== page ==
Creative Child

10 Ways to Increase Racial and Cultural Literacy

When thinking about raising kids to be more tolerant, my mind always zeroes in on a scene in American History X: Dad and son discuss the merits of the son’s black teacher. The son, played by Edward Norton, is enamored with his black professor. Dad discounts the son’s teacher based on race. The chink in the armor was subtle and seemed innocuous enough at the time, but it teared open a gash for a deluge of hate that would consume the son as an adult.

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The seeds we sow in the home grow roots, perhaps stronger roots than any other kind. This is especially true when it comes to accepting people who are different from us. Kids seeks the approval and acceptance of parents. So they also want to think like us. Even by remaining silent on the inequities of race, we remain complicit to the status quo, and could possibly be sending the message that it’s not accepted in our home to raise a big stink on the issues of race, prejudice and other injustices.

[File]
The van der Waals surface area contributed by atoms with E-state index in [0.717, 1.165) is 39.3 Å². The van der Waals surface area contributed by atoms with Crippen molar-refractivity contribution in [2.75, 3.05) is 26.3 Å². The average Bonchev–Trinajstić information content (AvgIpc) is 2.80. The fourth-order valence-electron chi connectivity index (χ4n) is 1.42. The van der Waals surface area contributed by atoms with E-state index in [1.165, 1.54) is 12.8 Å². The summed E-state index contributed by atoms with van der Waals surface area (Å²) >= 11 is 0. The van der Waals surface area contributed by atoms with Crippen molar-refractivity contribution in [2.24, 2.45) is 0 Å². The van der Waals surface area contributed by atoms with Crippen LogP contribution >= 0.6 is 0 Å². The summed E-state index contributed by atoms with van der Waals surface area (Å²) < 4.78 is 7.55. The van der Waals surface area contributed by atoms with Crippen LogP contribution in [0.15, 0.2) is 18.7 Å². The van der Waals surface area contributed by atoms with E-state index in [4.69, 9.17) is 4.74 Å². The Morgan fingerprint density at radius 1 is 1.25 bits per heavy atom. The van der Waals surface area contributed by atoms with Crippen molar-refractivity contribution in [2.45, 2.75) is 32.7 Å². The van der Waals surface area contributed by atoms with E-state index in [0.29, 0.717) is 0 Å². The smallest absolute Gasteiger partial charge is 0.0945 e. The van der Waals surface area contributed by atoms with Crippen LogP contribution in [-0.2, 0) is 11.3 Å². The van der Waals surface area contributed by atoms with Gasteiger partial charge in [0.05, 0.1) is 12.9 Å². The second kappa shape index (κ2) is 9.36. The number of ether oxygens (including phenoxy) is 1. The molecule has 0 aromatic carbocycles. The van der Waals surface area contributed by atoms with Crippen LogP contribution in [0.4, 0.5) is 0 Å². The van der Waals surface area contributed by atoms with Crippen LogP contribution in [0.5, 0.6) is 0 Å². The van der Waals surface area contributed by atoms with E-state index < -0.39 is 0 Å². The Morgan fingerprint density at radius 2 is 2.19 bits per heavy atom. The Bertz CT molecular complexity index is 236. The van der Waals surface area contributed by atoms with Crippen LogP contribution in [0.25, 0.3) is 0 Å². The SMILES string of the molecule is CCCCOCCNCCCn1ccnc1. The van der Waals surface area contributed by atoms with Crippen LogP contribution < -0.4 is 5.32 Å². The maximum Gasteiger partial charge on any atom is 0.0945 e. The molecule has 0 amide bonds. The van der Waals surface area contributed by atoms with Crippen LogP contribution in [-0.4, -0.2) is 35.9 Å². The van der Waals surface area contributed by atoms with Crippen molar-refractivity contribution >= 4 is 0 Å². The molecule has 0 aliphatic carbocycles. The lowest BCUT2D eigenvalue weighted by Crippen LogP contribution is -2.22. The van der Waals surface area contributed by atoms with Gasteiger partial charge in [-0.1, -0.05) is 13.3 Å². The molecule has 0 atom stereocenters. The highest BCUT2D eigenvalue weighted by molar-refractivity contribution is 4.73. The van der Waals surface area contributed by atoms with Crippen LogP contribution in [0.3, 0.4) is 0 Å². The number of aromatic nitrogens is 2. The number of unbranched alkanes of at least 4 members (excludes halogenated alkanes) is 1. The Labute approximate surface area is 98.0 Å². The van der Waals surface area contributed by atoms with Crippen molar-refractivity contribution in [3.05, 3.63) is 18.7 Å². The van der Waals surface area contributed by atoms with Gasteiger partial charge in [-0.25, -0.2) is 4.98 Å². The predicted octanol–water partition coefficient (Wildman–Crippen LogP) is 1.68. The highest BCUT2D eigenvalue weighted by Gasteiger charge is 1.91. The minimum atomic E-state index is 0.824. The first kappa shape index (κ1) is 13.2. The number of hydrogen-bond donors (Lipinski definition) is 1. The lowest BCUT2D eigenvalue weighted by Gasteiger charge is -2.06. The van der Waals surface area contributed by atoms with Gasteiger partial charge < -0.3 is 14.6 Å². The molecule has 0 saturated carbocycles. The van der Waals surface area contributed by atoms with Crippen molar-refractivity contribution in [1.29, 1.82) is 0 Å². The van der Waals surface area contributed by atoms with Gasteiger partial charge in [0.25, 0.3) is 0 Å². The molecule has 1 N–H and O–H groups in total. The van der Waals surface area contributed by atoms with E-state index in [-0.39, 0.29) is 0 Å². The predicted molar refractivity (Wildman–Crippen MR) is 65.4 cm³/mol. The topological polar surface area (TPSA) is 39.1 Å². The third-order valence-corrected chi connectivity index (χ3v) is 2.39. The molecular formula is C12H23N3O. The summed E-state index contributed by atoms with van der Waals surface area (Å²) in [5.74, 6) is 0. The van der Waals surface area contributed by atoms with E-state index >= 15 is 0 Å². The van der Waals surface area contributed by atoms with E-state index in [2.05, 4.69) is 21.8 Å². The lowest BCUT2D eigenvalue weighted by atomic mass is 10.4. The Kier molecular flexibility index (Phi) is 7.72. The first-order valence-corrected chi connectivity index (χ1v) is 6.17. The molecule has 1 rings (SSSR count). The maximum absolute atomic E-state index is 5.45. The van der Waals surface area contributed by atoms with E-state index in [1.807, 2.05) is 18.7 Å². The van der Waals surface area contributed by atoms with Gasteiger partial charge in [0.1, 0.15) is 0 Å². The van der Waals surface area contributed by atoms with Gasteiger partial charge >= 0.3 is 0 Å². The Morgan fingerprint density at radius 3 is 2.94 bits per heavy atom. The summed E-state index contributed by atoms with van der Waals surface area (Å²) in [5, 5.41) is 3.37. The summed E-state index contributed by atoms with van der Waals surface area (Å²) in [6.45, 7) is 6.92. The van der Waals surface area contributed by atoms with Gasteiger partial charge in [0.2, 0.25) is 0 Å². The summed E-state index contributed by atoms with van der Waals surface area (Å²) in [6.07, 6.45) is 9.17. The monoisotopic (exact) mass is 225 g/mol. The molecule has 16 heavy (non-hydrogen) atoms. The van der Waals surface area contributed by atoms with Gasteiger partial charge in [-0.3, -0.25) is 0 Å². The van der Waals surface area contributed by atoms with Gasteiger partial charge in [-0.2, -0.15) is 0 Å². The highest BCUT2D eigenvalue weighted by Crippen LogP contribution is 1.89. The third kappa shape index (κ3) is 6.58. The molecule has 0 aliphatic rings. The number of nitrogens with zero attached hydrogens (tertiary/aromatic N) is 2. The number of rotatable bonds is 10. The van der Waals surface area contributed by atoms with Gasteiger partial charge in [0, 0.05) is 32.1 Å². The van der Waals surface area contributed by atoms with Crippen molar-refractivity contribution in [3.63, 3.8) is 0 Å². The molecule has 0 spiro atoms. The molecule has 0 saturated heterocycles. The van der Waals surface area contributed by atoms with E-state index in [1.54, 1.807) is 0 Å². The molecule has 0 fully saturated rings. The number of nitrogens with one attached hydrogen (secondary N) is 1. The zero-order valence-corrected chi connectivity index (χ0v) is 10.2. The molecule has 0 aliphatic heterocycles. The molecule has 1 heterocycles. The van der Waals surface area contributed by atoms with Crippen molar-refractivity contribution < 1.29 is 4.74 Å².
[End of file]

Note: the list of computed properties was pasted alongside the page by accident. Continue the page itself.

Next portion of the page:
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Perhaps you’ve never made a racist comment or joke at a dinner table. But not being racist is not enough if we are to raise the next generation of tolerant leaders for a more just society. Here are some ways to increase racial and cultural literacy in our children. 

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